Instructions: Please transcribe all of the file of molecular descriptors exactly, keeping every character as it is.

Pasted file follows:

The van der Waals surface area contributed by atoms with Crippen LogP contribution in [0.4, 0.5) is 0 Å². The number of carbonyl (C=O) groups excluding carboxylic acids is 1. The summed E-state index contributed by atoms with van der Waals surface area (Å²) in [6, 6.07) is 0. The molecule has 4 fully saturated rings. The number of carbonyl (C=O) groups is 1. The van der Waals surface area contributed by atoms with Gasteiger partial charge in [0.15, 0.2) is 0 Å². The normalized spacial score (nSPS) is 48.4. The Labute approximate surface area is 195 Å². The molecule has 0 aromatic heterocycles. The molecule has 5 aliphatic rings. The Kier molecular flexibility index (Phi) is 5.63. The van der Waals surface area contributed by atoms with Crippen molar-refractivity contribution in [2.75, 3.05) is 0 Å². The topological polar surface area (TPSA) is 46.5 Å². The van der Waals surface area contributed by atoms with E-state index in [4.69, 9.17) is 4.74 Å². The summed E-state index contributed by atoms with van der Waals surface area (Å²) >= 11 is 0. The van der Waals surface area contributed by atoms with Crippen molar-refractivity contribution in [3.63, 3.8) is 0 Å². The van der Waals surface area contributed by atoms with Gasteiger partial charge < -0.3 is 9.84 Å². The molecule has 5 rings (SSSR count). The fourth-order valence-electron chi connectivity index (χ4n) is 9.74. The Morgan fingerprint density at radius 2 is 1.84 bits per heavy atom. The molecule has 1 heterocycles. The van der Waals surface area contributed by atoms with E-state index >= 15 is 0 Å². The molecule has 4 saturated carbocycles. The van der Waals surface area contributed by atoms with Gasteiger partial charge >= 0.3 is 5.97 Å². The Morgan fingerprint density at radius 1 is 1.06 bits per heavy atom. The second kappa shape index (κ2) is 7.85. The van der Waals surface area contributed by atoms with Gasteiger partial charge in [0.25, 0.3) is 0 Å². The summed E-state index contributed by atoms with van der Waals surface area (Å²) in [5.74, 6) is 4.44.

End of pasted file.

The van der Waals surface area contributed by atoms with Crippen LogP contribution in [0.4, 0.5) is 0 Å². The number of carbonyl (C=O) groups excluding carboxylic acids is 1. The summed E-state index contributed by atoms with van der Waals surface area (Å²) in [6, 6.07) is 0. The molecule has 4 fully saturated rings. The number of carbonyl (C=O) groups is 1. The van der Waals surface area contributed by atoms with Gasteiger partial charge in [0.15, 0.2) is 0 Å². The normalized spacial score (nSPS) is 48.4. The Labute approximate surface area is 195 Å². The molecule has 0 aromatic heterocycles. The molecule has 5 aliphatic rings. The Kier molecular flexibility index (Phi) is 5.63. The van der Waals surface area contributed by atoms with Crippen molar-refractivity contribution in [2.75, 3.05) is 0 Å². The topological polar surface area (TPSA) is 46.5 Å². The van der Waals surface area contributed by atoms with E-state index in [4.69, 9.17) is 4.74 Å². The summed E-state index contributed by atoms with van der Waals surface area (Å²) >= 11 is 0. The van der Waals surface area contributed by atoms with Crippen molar-refractivity contribution in [3.63, 3.8) is 0 Å². The van der Waals surface area contributed by atoms with Gasteiger partial charge < -0.3 is 9.84 Å². The molecule has 5 rings (SSSR count). The fourth-order valence-electron chi connectivity index (χ4n) is 9.74. The Morgan fingerprint density at radius 2 is 1.84 bits per heavy atom. The molecule has 1 heterocycles. The van der Waals surface area contributed by atoms with E-state index >= 15 is 0 Å². The molecule has 4 saturated carbocycles. The van der Waals surface area contributed by atoms with Gasteiger partial charge >= 0.3 is 5.97 Å². The Morgan fingerprint density at radius 1 is 1.06 bits per heavy atom. The second kappa shape index (κ2) is 7.85. The van der Waals surface area contributed by atoms with Gasteiger partial charge in [0.25, 0.3) is 0 Å². The summed E-state index contributed by atoms with van der Waals surface area (Å²) in [5.74, 6) is 4.44.